My sister, who so stubbornly insisted on travelling 13’000 kilometres away from her parents (note: Asian parents) to land herself in the middle of a freezing Vancouver winter, is now in a rut.
Why? Because she’s a nice person, and made too many friends (for her own good).
One is too many, in my opinion.
I know, these are qualities in a person that you’d think would never be a problem, what with social media embellishing the fantastical pros of having your friends turned ‘fam‘, or the media in general alluding to one’s personal growth hinging heavily on the help of your friends. Basically, every Chick Flick, Marvel Movie, or Judd Apatow film.
But back to my sister – She’s finding herself morally unable to defer from her school term to take an internship that she’s always wanted, because of a prior commitment to a friend to partner up for their final year project.
Their arrangement is such that they’ve already knocked their noggins together for a couple of ideas, and it’s not realistic to have to ‘split’ those ideas if one party drops out – say, to defer. Out of friendship – and I suspect guilt – my sister caved, and gave up the internship of a lifetime for this friend, of which I’m betting my bottom dollar, has her schedule planned out to a T so that she maximises the benefits of this arrangement.
And why not? It’s what most smart people uninfluenced by a friendship would do.
The way I see it: Friends are a luxury, but never a necessity.
And why should they be? They bring with them – sure, the occasional happiness and guffaw over something stupid, but – exasperating drama (be it romantic or otherwise), gossip (ain’t nobody got time for that) and a ton of inconvenience (no, you decide where to eat). Having a full-time boyfriend is one thing, but who has time for friends these days?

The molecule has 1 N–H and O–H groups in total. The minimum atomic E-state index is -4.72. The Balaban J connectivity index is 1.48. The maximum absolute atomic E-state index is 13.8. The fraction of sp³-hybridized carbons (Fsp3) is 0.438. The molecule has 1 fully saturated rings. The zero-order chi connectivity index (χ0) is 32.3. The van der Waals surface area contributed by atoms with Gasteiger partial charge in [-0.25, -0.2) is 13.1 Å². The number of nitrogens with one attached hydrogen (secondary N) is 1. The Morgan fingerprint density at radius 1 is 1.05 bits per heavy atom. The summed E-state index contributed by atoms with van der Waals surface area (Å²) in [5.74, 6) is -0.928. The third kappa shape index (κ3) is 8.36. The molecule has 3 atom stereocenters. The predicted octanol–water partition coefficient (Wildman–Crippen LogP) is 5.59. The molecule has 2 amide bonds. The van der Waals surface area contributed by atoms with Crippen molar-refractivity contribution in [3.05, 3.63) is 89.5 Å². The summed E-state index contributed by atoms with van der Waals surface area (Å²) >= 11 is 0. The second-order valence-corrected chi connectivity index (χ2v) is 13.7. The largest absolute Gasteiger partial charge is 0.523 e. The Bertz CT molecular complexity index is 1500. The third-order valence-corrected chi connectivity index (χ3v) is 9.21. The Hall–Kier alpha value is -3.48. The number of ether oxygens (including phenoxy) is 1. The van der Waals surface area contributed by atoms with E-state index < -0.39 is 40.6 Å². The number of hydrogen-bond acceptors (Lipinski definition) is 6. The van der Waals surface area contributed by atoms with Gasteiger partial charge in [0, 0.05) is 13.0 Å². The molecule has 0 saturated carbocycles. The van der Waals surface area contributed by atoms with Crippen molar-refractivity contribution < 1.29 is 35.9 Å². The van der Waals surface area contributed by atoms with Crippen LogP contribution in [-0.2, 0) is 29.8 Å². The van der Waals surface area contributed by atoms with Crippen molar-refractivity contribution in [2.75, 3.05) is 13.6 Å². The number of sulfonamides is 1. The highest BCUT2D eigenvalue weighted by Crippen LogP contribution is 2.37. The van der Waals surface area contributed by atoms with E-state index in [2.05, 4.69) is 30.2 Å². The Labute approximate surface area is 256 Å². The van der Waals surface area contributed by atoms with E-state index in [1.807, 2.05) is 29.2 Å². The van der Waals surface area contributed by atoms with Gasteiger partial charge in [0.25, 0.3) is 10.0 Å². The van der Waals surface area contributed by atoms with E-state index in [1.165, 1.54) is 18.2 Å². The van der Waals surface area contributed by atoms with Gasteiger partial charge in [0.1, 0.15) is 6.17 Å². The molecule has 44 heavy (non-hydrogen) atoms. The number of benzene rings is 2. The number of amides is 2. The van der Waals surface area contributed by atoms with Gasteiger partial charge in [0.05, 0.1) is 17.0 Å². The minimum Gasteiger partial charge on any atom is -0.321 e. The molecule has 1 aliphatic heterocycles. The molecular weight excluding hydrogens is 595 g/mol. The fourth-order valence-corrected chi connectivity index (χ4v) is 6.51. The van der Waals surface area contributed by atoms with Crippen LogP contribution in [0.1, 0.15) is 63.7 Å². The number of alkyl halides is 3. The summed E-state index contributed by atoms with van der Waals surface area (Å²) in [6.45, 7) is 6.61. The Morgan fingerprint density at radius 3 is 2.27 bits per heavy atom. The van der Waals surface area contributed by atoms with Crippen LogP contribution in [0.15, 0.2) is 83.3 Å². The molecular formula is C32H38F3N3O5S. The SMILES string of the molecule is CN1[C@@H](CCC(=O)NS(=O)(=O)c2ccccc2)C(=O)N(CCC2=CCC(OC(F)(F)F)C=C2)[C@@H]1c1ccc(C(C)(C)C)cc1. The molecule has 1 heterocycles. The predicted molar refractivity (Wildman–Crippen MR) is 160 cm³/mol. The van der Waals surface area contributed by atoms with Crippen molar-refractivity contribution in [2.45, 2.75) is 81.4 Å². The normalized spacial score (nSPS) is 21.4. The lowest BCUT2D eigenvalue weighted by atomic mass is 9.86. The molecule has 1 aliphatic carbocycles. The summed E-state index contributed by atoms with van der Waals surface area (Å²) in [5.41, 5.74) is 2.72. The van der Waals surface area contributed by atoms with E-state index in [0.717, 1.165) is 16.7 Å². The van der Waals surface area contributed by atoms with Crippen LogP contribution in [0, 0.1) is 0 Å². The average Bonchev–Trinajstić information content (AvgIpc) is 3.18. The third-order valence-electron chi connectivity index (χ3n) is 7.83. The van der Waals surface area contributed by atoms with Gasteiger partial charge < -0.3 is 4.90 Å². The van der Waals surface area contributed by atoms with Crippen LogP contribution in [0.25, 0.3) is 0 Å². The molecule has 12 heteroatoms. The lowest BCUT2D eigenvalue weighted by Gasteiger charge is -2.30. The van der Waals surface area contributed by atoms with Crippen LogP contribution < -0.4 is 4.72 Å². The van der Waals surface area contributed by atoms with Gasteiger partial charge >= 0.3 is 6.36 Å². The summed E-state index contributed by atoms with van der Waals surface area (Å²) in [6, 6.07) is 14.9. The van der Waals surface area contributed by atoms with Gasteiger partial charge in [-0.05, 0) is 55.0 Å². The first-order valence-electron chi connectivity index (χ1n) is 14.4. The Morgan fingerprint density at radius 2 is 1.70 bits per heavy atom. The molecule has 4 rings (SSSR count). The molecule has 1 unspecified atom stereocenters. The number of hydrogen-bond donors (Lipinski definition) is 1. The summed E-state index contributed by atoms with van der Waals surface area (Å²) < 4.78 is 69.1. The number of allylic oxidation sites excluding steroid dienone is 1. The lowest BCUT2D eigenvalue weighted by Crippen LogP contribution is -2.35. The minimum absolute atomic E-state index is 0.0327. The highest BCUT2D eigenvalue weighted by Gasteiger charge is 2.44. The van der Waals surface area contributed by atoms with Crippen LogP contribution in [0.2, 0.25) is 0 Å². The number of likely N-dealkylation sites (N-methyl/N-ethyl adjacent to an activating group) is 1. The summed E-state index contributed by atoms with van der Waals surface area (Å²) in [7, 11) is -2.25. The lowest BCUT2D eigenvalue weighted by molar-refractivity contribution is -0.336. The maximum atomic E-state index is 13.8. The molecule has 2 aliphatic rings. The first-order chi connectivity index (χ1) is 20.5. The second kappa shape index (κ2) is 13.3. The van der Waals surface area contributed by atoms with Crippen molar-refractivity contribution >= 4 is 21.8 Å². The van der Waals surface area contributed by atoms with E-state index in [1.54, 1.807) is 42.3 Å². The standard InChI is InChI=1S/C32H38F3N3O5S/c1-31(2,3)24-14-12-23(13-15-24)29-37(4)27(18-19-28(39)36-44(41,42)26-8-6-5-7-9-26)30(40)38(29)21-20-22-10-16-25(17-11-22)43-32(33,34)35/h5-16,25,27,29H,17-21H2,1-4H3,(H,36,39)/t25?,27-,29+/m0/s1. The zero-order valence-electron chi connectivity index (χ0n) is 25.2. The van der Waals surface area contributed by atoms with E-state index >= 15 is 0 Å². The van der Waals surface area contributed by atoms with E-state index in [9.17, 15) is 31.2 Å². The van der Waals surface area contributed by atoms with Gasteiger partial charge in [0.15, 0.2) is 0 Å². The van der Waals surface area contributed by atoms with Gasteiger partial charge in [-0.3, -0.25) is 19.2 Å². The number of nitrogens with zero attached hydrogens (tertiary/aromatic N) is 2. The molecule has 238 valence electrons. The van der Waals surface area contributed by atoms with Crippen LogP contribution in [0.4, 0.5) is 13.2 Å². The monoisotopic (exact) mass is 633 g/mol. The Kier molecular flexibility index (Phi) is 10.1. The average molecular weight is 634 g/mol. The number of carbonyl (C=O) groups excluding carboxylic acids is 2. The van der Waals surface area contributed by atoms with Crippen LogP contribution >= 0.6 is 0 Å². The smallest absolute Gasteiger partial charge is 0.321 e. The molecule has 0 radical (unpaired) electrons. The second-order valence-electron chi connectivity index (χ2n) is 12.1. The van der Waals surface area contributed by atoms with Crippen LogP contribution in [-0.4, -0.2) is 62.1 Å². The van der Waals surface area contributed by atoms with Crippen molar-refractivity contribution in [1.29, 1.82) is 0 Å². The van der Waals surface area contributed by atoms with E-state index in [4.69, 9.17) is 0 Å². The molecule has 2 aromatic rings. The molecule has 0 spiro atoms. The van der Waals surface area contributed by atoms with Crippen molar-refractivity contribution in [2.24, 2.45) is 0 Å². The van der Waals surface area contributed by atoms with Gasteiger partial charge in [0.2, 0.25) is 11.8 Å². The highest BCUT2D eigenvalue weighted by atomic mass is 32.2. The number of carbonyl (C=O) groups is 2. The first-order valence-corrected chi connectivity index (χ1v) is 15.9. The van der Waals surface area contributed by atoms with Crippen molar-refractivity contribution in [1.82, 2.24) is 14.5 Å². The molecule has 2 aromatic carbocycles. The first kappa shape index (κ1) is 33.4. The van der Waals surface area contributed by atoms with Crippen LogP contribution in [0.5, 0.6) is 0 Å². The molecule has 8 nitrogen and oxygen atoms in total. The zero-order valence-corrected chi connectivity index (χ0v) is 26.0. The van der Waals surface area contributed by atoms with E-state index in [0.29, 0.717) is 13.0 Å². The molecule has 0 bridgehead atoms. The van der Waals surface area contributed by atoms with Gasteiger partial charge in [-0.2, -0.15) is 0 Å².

With that rather subjective statement aside, here are very practical reasons why its better not to have any friends:
Too often in my life have I based what I wanted on someone else’s opinion. What to eat, how to dress, how to speak, people I should befriend, songs I should listen to, colours I should like, technology I should be sporting, boys I should be interested in, even the career I should pursue.
Being on your own hones your ability to understand who you actually are – your likes and dislikes, the things you stand for, your morals, your hopes and ideals, your breaking points, your styles and tastes, and most importantly – how to wittingly carve yourself from a place of originality and honesty. Not to fabricate yourself a Xerox of someone else.
Forget following the rest to a lunch place that you don’t actually like, with food you don’t actually eat. Smoke break? Nah, I rather a coffee break, but you go ahead. Head on out to Harvey Norman on your own time, and pick out the computer mouse of your own liking – despite everybody else’s two cents worth on the other brands.
There’s always one person you know who’s always sporting fresh drama, non-stop Justin-Selena on-off relationship madness, frenemy-feud, yet somehow always finds the time to tell you about it. Talking – or rather, ‘bitching’ – about something has always struck me as a massive waste of time.
With the time and importance you place on your coffee chats over trivial bitching (We have social media for that now, no need for human reiteration) take that time and spend it with your greying parents, belly rubs with your pup, kisses with your beau, or catch up on those new Stranger Things episodes on Netflix (Season 3 we need you).
More friends = More opinions = More options = Doubt
It’s a poisonous cycle that begins with having friends. Humans are in the habit of offering up gratuitous opinions – that’s to say, uncalled-for and completely unnecessary.
Say you opt for a private university whereas all your friends are heading off to locally subsidised government options. Cue the remarks:
“Oh no, how are you ever going to get a job in Singapore?”
“No worries I’m sure your parents still love you and you’re not putting them in debt!”
“Seriously? A Psych Degree?”
The torrent of varying options you’re now presented with can make following your heart (read: the answer you already had in your head to begin with) seem redundant – or even cruel to follow. Worse still – some start second guessing themselves.
It took me a long time to truly appreciate the freedom that comes with being alone. And I can tell you, it tastes goooooooood.